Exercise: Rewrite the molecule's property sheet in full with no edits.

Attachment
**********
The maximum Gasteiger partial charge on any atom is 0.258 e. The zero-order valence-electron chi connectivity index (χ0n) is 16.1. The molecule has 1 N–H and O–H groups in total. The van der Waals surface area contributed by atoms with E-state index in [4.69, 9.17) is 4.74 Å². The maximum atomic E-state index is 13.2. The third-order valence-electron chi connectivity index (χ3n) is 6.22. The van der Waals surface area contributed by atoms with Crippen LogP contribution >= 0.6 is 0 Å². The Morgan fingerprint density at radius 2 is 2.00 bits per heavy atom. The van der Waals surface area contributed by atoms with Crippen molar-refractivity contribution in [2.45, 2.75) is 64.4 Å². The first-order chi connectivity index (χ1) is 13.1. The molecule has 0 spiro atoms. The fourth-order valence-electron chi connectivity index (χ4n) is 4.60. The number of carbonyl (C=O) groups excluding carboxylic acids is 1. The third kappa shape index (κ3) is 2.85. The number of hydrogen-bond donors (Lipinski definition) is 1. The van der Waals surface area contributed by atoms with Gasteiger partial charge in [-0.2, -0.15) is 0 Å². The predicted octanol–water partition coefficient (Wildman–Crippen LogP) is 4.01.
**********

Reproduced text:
The maximum Gasteiger partial charge on any atom is 0.258 e. The zero-order valence-electron chi connectivity index (χ0n) is 16.1. The molecule has 1 N–H and O–H groups in total. The van der Waals surface area contributed by atoms with E-state index in [4.69, 9.17) is 4.74 Å². The maximum atomic E-state index is 13.2. The third-order valence-electron chi connectivity index (χ3n) is 6.22. The van der Waals surface area contributed by atoms with Crippen LogP contribution >= 0.6 is 0 Å². The Morgan fingerprint density at radius 2 is 2.00 bits per heavy atom. The van der Waals surface area contributed by atoms with Crippen molar-refractivity contribution in [2.45, 2.75) is 64.4 Å². The first-order chi connectivity index (χ1) is 13.1. The molecule has 0 spiro atoms. The fourth-order valence-electron chi connectivity index (χ4n) is 4.60. The number of carbonyl (C=O) groups excluding carboxylic acids is 1. The third kappa shape index (κ3) is 2.85. The number of hydrogen-bond donors (Lipinski definition) is 1. The van der Waals surface area contributed by atoms with Gasteiger partial charge in [-0.2, -0.15) is 0 Å². The predicted octanol–water partition coefficient (Wildman–Crippen LogP) is 4.01.